If you follow me on Twitter you may have seen that I’ve started a new chat for people who have experience with emetophobia. #ChatEmet takes place on Tuesdays at 7pm (GMT) and is a safe space for sufferers to share their story and discuss ‘Cure your Emetophobia and Thrive’ by Rob Kelly.

In the first chat we discussed our recent ‘wins’. A win is a breakthrough, no matter how small. It’s something you might have thought your emetophobia would never let you do. I would like to hear your wins – tell me what you’re proud of. Because you should feel ridiculously proud of yourself. Emetophobia is a terrible, debilitating phobia that had me starving myself and washing my hands until they cracked and bled. I want you to know that I understand and I’m so proud of you, even in those times when you think you’ve failed. Most importantly, I want you to know that you’re not alone. 

To get us started, here are some of my recent emetophobia wins. There will be a few OCD ones in there too, as for me the two issues overlap.

Eating chicken

Cooking chicken at home became a huge no-no for me and I would only eat it in restaurants on very rare occasions. I’m still a little bit nervous about eating it, but I’ve let friends cook it for me and am very partial to a cheeky Nando’s.

Washing my hands less

I still wash my hands more than the average bear but nowhere near to the extent I was before. Emetophobia Help was such a useful resource for me, especially for putting things into perspective when it came to norovirus.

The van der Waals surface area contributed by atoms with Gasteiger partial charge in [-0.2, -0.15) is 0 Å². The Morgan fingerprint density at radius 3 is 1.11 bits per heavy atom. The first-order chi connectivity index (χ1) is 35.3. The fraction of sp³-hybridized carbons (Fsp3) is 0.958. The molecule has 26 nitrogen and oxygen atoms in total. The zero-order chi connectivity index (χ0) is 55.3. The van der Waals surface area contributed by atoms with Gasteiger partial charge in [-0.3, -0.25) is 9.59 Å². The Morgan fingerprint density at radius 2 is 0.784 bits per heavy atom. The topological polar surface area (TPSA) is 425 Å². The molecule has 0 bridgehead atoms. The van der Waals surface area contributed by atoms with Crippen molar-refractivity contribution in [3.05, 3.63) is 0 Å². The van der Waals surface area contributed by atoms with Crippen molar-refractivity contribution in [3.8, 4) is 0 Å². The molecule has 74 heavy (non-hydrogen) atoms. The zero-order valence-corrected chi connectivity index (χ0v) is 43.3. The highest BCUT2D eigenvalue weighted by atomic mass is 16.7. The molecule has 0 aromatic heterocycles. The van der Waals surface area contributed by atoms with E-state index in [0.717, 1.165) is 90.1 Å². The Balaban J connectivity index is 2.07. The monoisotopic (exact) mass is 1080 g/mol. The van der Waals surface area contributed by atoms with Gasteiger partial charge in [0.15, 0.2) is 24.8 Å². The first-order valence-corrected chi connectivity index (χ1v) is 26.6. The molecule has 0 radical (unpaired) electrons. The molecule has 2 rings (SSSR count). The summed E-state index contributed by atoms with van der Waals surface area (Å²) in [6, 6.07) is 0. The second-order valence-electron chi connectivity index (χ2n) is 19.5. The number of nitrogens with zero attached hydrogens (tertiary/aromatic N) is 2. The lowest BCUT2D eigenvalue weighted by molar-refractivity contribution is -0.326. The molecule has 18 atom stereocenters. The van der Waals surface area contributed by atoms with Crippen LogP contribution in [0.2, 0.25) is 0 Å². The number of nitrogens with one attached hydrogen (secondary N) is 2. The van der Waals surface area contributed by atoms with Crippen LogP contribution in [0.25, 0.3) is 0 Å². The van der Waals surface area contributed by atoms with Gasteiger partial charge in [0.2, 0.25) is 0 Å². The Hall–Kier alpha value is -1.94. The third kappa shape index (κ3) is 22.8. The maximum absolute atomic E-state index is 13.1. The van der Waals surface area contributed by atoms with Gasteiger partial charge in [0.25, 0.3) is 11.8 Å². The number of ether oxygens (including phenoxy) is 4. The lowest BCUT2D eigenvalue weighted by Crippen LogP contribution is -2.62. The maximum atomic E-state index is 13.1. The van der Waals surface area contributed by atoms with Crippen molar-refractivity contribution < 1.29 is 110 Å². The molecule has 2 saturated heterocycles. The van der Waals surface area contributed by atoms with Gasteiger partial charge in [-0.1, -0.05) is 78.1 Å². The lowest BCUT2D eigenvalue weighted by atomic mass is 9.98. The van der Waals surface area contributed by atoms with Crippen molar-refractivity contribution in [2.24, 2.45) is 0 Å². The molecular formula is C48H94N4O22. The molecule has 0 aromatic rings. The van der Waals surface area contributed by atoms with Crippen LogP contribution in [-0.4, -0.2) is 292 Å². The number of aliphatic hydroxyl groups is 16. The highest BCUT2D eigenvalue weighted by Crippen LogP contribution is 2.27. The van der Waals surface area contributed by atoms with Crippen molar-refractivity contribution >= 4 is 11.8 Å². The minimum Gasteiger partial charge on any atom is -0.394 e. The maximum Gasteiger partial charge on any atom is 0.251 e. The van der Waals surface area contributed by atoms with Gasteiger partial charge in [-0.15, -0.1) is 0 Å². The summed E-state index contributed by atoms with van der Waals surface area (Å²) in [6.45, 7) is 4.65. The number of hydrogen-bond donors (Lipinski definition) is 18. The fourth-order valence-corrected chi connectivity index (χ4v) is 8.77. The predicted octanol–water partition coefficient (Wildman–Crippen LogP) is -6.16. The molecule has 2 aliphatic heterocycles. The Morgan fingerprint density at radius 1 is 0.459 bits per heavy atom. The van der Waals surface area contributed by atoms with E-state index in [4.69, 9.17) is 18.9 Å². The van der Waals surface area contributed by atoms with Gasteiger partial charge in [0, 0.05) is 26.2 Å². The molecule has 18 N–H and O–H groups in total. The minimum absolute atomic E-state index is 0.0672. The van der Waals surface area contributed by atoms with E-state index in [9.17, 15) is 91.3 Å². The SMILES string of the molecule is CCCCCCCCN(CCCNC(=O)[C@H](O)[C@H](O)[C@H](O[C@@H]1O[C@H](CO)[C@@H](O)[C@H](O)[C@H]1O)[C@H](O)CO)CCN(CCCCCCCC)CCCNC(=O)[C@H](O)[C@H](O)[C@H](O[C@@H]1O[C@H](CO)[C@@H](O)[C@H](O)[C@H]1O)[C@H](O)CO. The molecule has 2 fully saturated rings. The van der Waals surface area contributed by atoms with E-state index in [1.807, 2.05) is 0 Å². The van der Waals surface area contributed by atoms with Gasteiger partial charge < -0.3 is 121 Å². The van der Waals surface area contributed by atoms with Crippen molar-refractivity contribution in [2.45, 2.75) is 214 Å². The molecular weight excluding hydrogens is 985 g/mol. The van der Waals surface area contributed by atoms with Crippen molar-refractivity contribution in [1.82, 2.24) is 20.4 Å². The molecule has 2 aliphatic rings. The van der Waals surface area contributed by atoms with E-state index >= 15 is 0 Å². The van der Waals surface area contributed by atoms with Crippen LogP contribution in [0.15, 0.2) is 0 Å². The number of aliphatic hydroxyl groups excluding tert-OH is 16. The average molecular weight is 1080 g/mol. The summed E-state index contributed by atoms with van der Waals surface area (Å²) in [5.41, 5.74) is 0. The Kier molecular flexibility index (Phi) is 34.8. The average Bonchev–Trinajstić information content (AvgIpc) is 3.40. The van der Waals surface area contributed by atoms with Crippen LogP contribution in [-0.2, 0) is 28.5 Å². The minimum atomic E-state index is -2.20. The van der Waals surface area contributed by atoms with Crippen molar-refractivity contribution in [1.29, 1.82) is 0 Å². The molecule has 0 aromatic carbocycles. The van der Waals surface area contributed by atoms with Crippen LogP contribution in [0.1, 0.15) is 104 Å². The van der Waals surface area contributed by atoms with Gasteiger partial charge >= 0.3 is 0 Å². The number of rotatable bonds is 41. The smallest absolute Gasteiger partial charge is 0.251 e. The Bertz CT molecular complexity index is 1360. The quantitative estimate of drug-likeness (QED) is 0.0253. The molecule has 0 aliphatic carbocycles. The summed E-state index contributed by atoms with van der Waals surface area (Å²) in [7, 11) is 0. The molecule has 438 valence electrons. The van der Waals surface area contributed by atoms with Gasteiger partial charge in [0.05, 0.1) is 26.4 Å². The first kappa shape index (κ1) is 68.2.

Understanding the ways the virus can and can’t be transmitted, and that some of my safety behaviours were actually completely useless really helped me feel calmer. I quickly found it easier to ignore irrational thoughts.

Using the word ‘norovirus’

One of the strange things about emetophobia is how superstitious it can make you. Even though logically I knew it wasn’t possible, I had this strange belief that writing or saying the word norovirus would make me sick. I had little ‘knock on wood’ rituals and was very particular about the language I used when discussing anything to do with illness. Now though, when my brain tells me I’m being irrational, I listen to it. No more censoring myself!

I did the deed!

Yes, that’s right – I vomited. Three times in the last six months to be exact. And do you know what? I just got on with it. I stayed calm, cleaned up after myself and dealt with it how I think most people would. The first time it happened, that little bit of exposure helped me see that it’s actually not so bad, and gave me confidence in myself again. So when it happened again the next morning, I handled it just fine. SO. BLOODY. PROUD.